Amendment No. 21 provides for a commencement by order of new clause 8 and is therefore consequential to it. Amendment No. 20 deals with the passage of time. In the dim, distant and hopeful past there was a possibility that this legislation may have completed its parliamentary passage by now and, as hon. Members will be aware, the Government take the view that when bringing in new legislation which has an effect on employers or businesses, that it is best to do that on one of two common commencement dates so that employers know when changes will come into force. Hon. Members will see that clause 21 as it stands at line 16 refers to 1 October 2008 as a possible commencement date. That date has clearly passed. By my watch, that is 15 days ago and this amendment simply takes account of that to ensure a commencement date that is in the future.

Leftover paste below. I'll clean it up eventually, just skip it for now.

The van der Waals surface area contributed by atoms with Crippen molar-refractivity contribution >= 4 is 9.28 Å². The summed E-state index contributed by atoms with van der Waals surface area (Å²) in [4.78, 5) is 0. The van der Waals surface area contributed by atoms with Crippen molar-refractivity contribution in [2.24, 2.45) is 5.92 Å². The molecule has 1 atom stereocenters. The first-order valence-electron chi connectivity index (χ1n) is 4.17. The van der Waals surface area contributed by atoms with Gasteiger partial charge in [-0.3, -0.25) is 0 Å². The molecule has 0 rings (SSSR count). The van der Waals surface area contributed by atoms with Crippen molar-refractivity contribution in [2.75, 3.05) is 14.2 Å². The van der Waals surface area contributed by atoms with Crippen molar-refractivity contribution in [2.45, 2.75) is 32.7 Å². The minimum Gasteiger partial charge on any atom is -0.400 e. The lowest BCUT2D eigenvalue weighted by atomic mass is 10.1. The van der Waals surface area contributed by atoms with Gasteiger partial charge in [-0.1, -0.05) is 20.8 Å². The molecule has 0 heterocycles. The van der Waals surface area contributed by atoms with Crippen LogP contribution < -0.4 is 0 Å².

John Hemming: I will not press new clause 3. It is not worth arguing about the difference between it and new clause 8 which was tabled afterwards.
Mr. Djanogly: Regarding Government amendment No. 21, well spotted to the Minister or perhaps others in his team. As for Government amendment No. 20, yes, I fully appreciate that employers like to know when things are coming up.
My main concern about new clause 8 relates to safeguards. Will the Minister explain what safeguards he is proposing concerning the information that will be kept? Will he please outline how such information will be stored, how and when it will be transferred and when it will be disposed of? The concern for small businesses is that once in the system they will face arbitrary investigation as their details are passed from one agency to another, perhaps on an ongoing basis or for ever. Given the problems of lost data suffered by various Departments, will the Minister assure me and small businesses that information will be transferred only when absolutely necessary? I am interested to know how the information transfers will take place. Will it be through a centralised searchable database or by specific transfers on request? My concern is that there may be additional administrative and financial costs, when a simple phone call between investigators might be adequate.